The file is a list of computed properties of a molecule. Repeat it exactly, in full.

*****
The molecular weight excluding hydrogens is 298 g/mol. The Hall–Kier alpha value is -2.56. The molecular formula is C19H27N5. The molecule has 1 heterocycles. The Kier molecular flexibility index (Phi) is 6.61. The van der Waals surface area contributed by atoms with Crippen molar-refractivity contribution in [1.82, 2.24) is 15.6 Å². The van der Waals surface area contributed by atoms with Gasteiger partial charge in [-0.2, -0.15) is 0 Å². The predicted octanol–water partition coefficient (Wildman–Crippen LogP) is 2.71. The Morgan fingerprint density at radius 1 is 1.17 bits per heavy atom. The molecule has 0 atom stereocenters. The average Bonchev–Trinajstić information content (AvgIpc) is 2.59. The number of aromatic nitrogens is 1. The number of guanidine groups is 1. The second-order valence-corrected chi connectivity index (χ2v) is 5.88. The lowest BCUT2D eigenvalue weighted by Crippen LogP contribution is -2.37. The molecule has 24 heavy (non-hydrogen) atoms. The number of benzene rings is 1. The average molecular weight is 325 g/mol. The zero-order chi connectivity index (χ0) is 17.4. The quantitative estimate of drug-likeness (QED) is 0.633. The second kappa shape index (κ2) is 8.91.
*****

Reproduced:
The molecular weight excluding hydrogens is 298 g/mol. The Hall–Kier alpha value is -2.56. The molecular formula is C19H27N5. The molecule has 1 heterocycles. The Kier molecular flexibility index (Phi) is 6.61. The van der Waals surface area contributed by atoms with Crippen molar-refractivity contribution in [1.82, 2.24) is 15.6 Å². The van der Waals surface area contributed by atoms with Gasteiger partial charge in [-0.2, -0.15) is 0 Å². The predicted octanol–water partition coefficient (Wildman–Crippen LogP) is 2.71. The Morgan fingerprint density at radius 1 is 1.17 bits per heavy atom. The molecule has 0 atom stereocenters. The average Bonchev–Trinajstić information content (AvgIpc) is 2.59. The number of aromatic nitrogens is 1. The number of guanidine groups is 1. The second-order valence-corrected chi connectivity index (χ2v) is 5.88. The lowest BCUT2D eigenvalue weighted by Crippen LogP contribution is -2.37. The molecule has 24 heavy (non-hydrogen) atoms. The number of benzene rings is 1. The average molecular weight is 325 g/mol. The zero-order chi connectivity index (χ0) is 17.4. The quantitative estimate of drug-likeness (QED) is 0.633. The second kappa shape index (κ2) is 8.91.